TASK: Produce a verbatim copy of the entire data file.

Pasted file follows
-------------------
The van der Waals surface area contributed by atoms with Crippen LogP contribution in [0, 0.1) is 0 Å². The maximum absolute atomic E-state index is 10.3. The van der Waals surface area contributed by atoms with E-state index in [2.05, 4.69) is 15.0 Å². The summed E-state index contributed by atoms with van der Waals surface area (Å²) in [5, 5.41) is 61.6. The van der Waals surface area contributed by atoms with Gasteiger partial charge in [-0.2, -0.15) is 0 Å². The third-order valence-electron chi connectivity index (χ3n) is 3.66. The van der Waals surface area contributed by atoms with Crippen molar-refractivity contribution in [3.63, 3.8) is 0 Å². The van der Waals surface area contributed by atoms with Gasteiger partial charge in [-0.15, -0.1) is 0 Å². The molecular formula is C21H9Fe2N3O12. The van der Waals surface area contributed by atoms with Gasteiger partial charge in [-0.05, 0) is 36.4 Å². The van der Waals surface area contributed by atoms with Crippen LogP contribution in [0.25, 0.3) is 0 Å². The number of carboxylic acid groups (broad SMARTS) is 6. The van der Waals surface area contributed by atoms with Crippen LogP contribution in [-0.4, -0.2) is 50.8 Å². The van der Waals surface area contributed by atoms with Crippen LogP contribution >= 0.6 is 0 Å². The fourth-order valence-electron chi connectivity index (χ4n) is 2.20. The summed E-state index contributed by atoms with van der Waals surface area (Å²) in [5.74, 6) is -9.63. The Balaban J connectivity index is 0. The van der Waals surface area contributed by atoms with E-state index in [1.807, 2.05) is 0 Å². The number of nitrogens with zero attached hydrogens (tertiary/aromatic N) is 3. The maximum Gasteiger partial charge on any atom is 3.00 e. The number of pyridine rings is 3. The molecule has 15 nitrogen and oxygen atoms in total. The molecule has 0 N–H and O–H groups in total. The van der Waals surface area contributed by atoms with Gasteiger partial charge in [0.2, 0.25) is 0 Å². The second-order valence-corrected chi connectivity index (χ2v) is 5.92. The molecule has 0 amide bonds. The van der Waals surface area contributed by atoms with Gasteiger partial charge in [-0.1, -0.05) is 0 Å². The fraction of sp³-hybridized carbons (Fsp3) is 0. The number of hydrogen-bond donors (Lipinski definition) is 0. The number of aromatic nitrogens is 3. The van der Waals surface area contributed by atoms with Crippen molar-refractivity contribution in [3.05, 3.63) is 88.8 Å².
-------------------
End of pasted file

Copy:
The van der Waals surface area contributed by atoms with Crippen LogP contribution in [0, 0.1) is 0 Å². The maximum absolute atomic E-state index is 10.3. The van der Waals surface area contributed by atoms with E-state index in [2.05, 4.69) is 15.0 Å². The summed E-state index contributed by atoms with van der Waals surface area (Å²) in [5, 5.41) is 61.6. The van der Waals surface area contributed by atoms with Gasteiger partial charge in [-0.2, -0.15) is 0 Å². The third-order valence-electron chi connectivity index (χ3n) is 3.66. The van der Waals surface area contributed by atoms with Crippen molar-refractivity contribution in [3.63, 3.8) is 0 Å². The van der Waals surface area contributed by atoms with Gasteiger partial charge in [-0.15, -0.1) is 0 Å². The molecular formula is C21H9Fe2N3O12. The van der Waals surface area contributed by atoms with Gasteiger partial charge in [-0.05, 0) is 36.4 Å². The van der Waals surface area contributed by atoms with Crippen LogP contribution in [0.25, 0.3) is 0 Å². The number of carboxylic acid groups (broad SMARTS) is 6. The van der Waals surface area contributed by atoms with Crippen LogP contribution in [-0.4, -0.2) is 50.8 Å². The van der Waals surface area contributed by atoms with Crippen LogP contribution >= 0.6 is 0 Å². The fourth-order valence-electron chi connectivity index (χ4n) is 2.20. The summed E-state index contributed by atoms with van der Waals surface area (Å²) in [5.74, 6) is -9.63. The Balaban J connectivity index is 0. The van der Waals surface area contributed by atoms with E-state index in [1.807, 2.05) is 0 Å². The number of nitrogens with zero attached hydrogens (tertiary/aromatic N) is 3. The maximum Gasteiger partial charge on any atom is 3.00 e. The number of pyridine rings is 3. The molecule has 15 nitrogen and oxygen atoms in total. The molecule has 0 N–H and O–H groups in total. The van der Waals surface area contributed by atoms with Gasteiger partial charge in [0.2, 0.25) is 0 Å². The second-order valence-corrected chi connectivity index (χ2v) is 5.92. The molecule has 0 amide bonds. The van der Waals surface area contributed by atoms with Gasteiger partial charge in [-0.1, -0.05) is 0 Å². The fraction of sp³-hybridized carbons (Fsp3) is 0. The number of hydrogen-bond donors (Lipinski definition) is 0. The number of aromatic nitrogens is 3. The van der Waals surface area contributed by atoms with Crippen molar-refractivity contribution in [3.05, 3.63) is 88.8 Å².